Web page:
De La Soul Talk Frustration Over Catalog’s Digital Unavailability
Do you remember that most glorious Valentine’s Day in 2014 when De La Soul uploaded zip files of their first six albums? I certainly do. It was by far the best Valentine’s Day I ever had (I mostly celebrate Singles Awareness Day) eating chocolates and bumping the eclectic, off-kilter rhythms of De La all evening. Even their best album — the platinum-certified 3 Feet High And Rising — was among the bunch. The links to the zip files were only available for a day, but they caught the attention of Warner Music, which absorbed early hip-hop pioneer label Tommy Boy Records in 2002 and the masters to 3 Feet along with it. Warner obviously wasn’t too happy.
Today, the trio revealed to the NY Times that they blessed us that day because they’d had enough of their music not being available digitally (and losing out on the revenue that comes along with that). DJ Maseo, real name Vincent Mason, said “We were frustrated with people not being able to just get it,” and added that they weren’t able to capitalize off of the new fans they reached on their work with the Gorillaz. David Jolicoeur, formerly known as Trugoy The Dove, now just Dave, said Warner “did tap on our window” and say, “Hey guys, what the fuck are you doing?” And Posdnous, real name Kelvin Mercer, added, “We’re in the Library Of Congress, but we’re not on iTunes,” saying fans often approach them and ask, “Yo, where’s the old stuff?” Mercer also went on to say, “We spent years and years trying to figure this out with Warner,” and mentioned that turnover at the label led to the people they trusted there being “shuffled out.”
The trouble with Warner was a large part of why they decided to do a Kickstarter campaign for The Anonymous Nobody. which is out later this month. They wanted to own the album outright and not have to deal with labels. They also wanted the freedom to hand pick their guests for the album, and initially there was an ambitious list with Tom Waits, Jack Black, Axl Rose, and Willie Nelson (who politely declined, according to Dave).
The trio has largely kept the album sample free to keep labels out of the process as much as possible. Deborah Mannis-Gardner, a sample-clearance agent who worked on the new record, said that lack of guidelines back in the ’80s and early ’90s could be why Warner Music is keeping the catalog in digital limbo, and much of De La Soul’s catalog may consist of uncleared samples. The trio was already sued by the Turtles in 1991 for the use of “You Showed Me” and settled out of court for a reported $1.7 million. If the agreements on the 60 samples on 3 Feet alone don’t account for digital formats, then Warner would have renegotiate the agreements on that album and all the others before making them available for purchase and streaming online.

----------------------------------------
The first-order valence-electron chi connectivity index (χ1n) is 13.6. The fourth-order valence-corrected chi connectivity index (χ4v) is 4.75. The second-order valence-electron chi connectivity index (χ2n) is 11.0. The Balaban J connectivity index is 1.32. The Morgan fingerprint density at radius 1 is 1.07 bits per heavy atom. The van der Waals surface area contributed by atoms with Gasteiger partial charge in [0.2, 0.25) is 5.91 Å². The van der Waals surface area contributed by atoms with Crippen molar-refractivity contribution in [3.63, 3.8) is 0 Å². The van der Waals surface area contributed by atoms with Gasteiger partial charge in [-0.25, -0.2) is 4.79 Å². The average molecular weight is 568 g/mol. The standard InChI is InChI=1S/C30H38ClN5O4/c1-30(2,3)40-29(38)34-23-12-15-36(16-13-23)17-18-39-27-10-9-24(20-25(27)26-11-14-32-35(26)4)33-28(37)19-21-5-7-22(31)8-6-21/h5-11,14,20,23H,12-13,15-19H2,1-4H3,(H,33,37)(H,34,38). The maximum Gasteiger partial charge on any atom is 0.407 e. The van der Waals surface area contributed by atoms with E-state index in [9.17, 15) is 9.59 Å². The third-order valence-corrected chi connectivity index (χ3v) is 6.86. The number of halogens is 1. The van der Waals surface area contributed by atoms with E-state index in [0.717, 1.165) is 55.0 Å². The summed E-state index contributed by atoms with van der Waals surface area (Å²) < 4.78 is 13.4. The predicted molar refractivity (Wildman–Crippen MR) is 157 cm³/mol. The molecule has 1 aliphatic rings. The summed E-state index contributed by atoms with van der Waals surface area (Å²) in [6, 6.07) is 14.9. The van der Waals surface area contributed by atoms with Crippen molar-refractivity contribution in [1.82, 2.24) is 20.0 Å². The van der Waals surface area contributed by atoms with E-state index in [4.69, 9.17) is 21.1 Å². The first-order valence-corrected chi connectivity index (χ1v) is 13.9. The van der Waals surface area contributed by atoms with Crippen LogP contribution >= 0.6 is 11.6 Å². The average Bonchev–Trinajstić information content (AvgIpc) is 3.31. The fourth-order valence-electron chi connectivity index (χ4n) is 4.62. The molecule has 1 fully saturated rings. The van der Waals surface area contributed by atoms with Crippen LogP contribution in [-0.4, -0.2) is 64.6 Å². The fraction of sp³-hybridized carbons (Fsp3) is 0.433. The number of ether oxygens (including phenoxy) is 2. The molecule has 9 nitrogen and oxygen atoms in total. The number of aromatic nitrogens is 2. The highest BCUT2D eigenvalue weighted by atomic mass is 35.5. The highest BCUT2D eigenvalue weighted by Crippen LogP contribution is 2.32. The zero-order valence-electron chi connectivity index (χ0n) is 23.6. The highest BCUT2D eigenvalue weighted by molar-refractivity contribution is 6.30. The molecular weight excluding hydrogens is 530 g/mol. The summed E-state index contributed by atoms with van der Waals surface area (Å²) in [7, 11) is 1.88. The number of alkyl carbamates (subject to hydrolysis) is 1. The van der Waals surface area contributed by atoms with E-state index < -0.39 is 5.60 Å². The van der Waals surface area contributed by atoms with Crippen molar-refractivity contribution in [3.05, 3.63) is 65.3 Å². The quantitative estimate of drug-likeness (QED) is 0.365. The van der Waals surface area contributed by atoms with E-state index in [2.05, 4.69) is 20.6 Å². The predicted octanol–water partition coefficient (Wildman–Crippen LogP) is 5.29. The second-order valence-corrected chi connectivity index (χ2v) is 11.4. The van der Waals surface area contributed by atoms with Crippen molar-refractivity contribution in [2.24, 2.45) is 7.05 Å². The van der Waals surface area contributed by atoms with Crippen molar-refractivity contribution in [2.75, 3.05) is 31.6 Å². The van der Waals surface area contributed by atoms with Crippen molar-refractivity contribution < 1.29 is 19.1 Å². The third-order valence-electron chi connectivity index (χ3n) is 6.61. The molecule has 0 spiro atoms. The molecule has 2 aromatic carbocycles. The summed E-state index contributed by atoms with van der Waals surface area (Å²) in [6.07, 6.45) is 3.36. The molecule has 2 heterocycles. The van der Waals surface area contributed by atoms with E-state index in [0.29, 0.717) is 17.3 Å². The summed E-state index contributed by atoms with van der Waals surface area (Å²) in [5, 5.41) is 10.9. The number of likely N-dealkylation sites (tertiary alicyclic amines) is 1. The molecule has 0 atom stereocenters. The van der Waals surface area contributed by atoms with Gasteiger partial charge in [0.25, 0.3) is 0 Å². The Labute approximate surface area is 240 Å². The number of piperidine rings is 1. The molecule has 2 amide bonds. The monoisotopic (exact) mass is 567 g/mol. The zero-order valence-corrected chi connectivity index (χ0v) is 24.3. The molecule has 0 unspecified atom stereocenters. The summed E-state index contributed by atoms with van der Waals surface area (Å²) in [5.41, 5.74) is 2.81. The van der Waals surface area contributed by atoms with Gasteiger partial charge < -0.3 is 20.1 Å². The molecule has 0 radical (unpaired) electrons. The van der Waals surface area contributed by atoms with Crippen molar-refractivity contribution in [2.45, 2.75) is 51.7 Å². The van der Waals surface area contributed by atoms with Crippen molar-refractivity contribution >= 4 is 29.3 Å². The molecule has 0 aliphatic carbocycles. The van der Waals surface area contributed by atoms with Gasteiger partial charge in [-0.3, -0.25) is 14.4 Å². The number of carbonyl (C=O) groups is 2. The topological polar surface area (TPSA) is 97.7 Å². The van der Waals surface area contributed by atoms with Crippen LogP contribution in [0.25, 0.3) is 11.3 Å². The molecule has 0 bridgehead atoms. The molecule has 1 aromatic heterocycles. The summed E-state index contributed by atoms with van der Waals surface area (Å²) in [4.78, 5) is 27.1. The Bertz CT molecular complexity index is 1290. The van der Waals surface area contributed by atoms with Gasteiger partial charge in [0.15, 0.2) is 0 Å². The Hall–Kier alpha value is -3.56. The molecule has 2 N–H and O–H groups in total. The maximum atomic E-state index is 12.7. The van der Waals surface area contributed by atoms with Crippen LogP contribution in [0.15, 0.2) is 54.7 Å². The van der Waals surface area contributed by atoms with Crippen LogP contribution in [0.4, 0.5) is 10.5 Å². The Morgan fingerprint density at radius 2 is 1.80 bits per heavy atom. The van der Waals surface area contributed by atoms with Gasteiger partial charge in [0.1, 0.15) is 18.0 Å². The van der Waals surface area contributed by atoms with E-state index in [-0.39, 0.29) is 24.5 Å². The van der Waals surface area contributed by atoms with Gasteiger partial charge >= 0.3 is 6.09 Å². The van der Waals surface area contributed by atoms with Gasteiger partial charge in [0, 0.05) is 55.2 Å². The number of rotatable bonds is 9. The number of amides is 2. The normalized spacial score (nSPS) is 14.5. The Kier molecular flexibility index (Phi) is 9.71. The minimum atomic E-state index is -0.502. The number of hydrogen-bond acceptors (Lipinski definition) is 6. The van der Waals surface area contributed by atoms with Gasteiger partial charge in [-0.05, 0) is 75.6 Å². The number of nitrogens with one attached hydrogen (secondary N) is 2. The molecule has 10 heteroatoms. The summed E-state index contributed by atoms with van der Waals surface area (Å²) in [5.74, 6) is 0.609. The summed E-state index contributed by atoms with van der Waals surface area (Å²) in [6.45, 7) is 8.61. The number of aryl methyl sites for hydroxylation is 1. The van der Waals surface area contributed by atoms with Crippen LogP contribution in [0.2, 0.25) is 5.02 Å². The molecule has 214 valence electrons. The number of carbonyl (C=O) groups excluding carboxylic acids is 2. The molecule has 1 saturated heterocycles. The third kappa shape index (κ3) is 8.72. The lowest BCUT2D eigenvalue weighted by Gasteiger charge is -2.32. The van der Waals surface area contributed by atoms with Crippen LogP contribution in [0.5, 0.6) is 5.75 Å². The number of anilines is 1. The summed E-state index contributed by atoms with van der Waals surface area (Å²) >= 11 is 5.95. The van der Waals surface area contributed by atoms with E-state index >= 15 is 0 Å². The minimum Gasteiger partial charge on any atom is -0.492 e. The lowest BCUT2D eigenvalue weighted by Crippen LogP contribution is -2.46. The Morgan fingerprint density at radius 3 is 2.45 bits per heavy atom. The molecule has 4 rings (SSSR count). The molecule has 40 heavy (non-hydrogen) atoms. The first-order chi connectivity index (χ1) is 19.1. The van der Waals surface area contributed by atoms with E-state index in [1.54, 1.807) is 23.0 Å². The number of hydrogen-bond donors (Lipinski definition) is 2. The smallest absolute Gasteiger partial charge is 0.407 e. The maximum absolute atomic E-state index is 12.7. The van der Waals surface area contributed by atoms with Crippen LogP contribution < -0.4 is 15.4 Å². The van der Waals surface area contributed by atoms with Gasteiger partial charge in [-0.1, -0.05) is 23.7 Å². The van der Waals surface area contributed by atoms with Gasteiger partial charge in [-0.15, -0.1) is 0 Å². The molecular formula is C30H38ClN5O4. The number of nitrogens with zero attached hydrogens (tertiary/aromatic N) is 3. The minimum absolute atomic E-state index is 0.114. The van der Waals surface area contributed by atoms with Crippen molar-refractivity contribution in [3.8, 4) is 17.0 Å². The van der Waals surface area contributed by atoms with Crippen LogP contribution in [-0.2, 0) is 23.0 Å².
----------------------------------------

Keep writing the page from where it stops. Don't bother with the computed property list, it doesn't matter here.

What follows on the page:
A spokesperson for Rhino, a subsidiary of Warner who deals specifically with back-catalogs, made this statement:
De La Soul is one of hip-hop’s seminal acts, and we’d love for their music to reach audiences on digital platforms around the world, but we don’t believe it is possible to clear all of the samples for digital use, and we wouldn’t want to release the albums other than in their complete, original forms. We understand this is very frustrating for the artists and the fans; it is frustrating for us, too.
According to Michelle Bayer, who handles De La Soul’s publishing administration, the legal phrase “now known or hereafter discovered” will be crucial to the trio’s digital future. If that phrase was included in the initial agreements, they may be protected, but if not, there is a lot of work to be done in renegotiating those agreements. De La Soul knows that’s a lot of work, and if the label isn’t willing to do it, then the group may propose buying back their licensing from the label with another crowd-fund campaign so they can do it themselves.
According to Dave, that’s surely a possibility: “Maybe that’s what’s next. This music has to be addressed and released. It has to. When? We’ll see. But somewhere it’s going to happen.”